This post is the third in a series of blogs examining where the 2018 candidates for state and federal offices in the Southeast stand on key energy and climate issues. SACE’s Sarah Gilliam and Chris Carnevale collaborated on this post. To read the candidate profile for Republican Nominee for South Carolina Governor Henry McMaster, click here.
Note: The Southern Alliance for Clean Energy does not support or oppose candidates or political parties. Links to reports, candidate websites and outside sources are provided as citizen education tools.
Candidate: James E. Smith
James Smith is the Democratic candidate for South Carolina governor and currently serves in the South Carolina House of Representatives, representing District 72 (Richland County). He has served in the state House of Representatives since 1997 and worked on many energy issues in the past year as a founding member of the bipartisan S.C. Energy Caucus and a member of the House Judiciary Committee, which reviewed many of the energy-related bills this year.
James Smith’s campaign website states: “When James Smith is governor, he will pursue economic development opportunities in emerging fields to ensure South Carolina stays on the cutting edge. As governor, he will expand the growth in solar and renewable energy.”
Also from his campaign website: “In the Legislature, James and Mandy [Mandy Powers Norrel is Smith’s running mate] champion legislation that would expand solar and wind energy in the Palmetto State. He is the prime sponsor of the bipartisan bill that would lift the cap on solar power. Once elected, they will push ahead with their comprehensive, 21st-century energy policy for South Carolina, one that strengthens our state with more and better jobs and lower costs for consumers. And they will protect ratepayers against the bullying greed of the big utilities.” The bill in reference is H. 4421, the South Carolina Electric Consumer Bill of Rights, which we blogged about in April. The bill garnered the support of the large majority of members of the House of Representatives, but was opposed by utilities and ultimately killed by an obscure procedural rule. Rep. Smith also voted for Act 236, the landmark solar bill passed in 2014.
In the Democratic gubernatorial debate earlier this year, Rep. Smith stated support for offshore wind energy.
Rep. Smith’s support for energy efficiency is evident through his co-sponsorship earlier this year of the bill H. 4425, the Public Utility Consumer Protection Act, which sought to “require a utility to submit energy efficiency plans.” Generally, H. 4425 would have set energy efficiency targets for utilities and ensured that utilities were publicly considering all possible cost effective energy efficiency strategies. This bill did not make it out of committee.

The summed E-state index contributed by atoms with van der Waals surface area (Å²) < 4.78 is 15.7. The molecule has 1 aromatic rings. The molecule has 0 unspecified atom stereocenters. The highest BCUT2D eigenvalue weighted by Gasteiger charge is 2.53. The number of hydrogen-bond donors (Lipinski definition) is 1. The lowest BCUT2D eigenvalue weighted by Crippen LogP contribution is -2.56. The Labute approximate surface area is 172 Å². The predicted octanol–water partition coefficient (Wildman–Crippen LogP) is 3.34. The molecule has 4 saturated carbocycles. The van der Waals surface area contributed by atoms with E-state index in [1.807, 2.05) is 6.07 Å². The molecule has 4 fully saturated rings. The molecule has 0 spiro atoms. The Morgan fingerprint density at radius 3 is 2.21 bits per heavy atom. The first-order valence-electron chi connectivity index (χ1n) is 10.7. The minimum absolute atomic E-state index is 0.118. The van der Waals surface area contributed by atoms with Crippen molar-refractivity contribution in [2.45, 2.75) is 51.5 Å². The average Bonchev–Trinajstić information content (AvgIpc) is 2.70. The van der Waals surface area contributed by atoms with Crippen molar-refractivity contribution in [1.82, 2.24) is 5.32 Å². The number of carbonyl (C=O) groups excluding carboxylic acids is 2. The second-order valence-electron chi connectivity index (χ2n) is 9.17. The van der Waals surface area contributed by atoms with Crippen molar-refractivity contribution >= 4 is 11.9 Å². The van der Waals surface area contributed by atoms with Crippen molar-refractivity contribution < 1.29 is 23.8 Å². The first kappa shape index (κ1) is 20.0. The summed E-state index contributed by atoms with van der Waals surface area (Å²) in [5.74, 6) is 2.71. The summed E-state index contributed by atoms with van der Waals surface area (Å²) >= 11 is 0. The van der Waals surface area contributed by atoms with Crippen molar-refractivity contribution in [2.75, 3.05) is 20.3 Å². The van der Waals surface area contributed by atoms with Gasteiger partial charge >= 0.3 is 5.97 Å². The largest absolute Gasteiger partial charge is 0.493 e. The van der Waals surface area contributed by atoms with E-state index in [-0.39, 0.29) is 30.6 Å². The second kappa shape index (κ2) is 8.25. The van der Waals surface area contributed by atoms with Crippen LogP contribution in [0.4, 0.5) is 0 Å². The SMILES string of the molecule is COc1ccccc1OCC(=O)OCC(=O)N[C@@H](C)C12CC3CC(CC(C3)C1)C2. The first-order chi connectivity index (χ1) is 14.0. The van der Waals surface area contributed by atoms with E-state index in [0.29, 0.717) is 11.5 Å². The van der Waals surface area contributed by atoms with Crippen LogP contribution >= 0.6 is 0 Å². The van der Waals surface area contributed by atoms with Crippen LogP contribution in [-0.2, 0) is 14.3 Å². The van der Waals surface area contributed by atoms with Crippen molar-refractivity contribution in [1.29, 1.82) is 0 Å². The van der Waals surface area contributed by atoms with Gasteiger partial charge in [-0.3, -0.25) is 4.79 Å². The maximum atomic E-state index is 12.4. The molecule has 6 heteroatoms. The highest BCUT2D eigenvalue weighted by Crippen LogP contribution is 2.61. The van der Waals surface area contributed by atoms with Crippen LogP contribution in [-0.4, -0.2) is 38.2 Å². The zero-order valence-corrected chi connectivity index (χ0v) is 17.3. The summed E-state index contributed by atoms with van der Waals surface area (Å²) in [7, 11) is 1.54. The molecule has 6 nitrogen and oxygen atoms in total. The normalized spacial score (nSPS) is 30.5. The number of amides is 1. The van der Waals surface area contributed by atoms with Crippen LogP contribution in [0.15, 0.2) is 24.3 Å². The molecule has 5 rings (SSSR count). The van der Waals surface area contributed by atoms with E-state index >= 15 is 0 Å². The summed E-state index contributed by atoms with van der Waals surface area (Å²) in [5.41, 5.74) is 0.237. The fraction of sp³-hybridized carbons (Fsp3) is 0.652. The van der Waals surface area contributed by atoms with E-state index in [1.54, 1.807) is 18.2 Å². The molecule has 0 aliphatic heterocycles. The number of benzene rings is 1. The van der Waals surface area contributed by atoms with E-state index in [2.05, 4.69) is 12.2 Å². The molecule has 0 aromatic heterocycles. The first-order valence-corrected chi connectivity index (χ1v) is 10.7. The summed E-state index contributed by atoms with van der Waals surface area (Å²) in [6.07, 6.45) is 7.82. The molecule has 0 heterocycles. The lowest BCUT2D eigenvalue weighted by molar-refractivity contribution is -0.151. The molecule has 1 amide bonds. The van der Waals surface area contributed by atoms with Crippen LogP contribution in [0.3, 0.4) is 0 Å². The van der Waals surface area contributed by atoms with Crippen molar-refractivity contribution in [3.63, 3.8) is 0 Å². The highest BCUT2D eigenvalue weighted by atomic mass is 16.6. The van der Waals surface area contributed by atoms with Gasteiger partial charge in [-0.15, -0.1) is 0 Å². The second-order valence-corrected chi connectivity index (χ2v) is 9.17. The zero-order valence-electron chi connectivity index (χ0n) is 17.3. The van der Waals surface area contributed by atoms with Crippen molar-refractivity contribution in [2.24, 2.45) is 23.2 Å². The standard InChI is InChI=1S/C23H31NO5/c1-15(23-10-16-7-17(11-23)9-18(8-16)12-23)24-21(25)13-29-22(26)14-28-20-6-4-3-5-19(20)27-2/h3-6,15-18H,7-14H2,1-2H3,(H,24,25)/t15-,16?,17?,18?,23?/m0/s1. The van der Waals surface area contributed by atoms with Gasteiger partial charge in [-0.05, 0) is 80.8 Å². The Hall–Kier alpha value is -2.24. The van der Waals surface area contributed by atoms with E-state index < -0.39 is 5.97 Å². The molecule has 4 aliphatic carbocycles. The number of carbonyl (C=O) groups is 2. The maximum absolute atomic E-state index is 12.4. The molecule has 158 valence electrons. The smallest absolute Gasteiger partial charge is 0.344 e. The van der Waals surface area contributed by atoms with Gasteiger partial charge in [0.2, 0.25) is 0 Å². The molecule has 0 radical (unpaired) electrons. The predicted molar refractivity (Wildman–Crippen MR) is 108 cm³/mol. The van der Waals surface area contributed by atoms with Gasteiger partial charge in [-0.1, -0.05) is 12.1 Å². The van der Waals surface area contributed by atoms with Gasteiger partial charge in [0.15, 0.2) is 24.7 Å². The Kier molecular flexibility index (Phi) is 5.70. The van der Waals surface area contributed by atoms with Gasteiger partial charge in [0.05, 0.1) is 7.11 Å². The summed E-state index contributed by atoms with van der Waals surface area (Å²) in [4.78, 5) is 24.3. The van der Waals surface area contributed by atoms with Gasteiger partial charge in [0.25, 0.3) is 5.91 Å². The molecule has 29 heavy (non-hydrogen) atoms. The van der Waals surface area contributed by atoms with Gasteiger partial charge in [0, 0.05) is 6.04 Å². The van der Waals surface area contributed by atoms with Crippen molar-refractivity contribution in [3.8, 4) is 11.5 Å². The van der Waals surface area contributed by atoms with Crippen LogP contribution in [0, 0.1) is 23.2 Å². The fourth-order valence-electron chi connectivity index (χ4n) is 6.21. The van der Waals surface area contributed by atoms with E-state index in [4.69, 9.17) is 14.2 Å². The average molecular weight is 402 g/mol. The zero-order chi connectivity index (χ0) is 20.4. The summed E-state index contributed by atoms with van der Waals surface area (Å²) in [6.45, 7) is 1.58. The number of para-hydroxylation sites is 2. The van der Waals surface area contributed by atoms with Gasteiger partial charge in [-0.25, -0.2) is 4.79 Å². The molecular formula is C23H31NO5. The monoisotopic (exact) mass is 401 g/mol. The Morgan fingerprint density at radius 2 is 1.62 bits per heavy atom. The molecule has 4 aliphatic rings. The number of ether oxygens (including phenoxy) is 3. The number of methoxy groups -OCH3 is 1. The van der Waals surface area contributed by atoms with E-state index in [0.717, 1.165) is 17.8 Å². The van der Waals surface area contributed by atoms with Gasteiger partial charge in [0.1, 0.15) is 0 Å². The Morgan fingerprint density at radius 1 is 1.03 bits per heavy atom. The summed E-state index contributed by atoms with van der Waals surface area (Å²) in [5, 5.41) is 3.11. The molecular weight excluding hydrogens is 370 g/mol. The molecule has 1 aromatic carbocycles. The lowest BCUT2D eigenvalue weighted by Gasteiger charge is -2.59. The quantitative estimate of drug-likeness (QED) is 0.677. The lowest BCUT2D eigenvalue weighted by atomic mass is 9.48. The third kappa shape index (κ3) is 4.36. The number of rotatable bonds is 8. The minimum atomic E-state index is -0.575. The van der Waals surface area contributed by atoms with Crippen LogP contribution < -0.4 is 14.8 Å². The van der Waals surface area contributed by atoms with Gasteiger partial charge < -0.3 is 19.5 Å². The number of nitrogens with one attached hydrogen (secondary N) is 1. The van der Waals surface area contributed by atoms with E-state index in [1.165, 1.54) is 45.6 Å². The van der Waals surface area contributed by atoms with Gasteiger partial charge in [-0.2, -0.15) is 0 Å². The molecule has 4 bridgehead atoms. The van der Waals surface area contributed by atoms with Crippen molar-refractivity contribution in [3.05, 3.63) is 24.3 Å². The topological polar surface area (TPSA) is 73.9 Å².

James Smith is opposed to drilling for oil and gas off the coast of South Carolina. His website states: “James understands the importance of our 19-billion dollar tourism industry, and will fight tooth-and-nail to block offshore drilling and exploration off our coast. Our coastline is our treasure, a magnet to visitors and businesses drawn to our beaches, inlets and ports. It’s hard to imagine a greater threat to our state’s economy than drilling off our beaches.” Rep. Smith gave a speech at the bipartisan anti-offshore drilling rally at the South Carolina State House in February.
We could not find mention of climate change in James Smith’s campaign materials or publicly available information. The only reference to global warming is this tweet seeming to express disbelief that a Republican gubernatorial primary candidate, John Warren, does not believe in global warming.
James Smith introduced a bill, the Public Utility Consumer Protection Act (H. 4425) in January of this year, which sought to accomplish several different energy-related policy goals, including ending the policy of electricity customers being forced to pay in advance for under-construction nuclear reactors. While this bill did not make it out of committee, Rep. Smith co-sponsored and voted several times in favor of another bill, H. 4375, which accomplished the same policy goal and ultimately passed into law this summer, ensuring that customers will not be saddled with the costs of another nuclear power plant fiasco and that the amount that SCE&G customers are currently paying toward the cancelled V.C. Summer nuclear project is reduced from 18% of their power bill to 3% of the bill.
We could not find any mention of clean transportation or electric vehicles in James Smith’s campaign materials or publicly available information.
We encourage you to register and then vote this November. Click here for voting resources provided by the South Carolina Board of Elections. If you are inspired by this blog and have questions for the candidate, please contact his campaign here.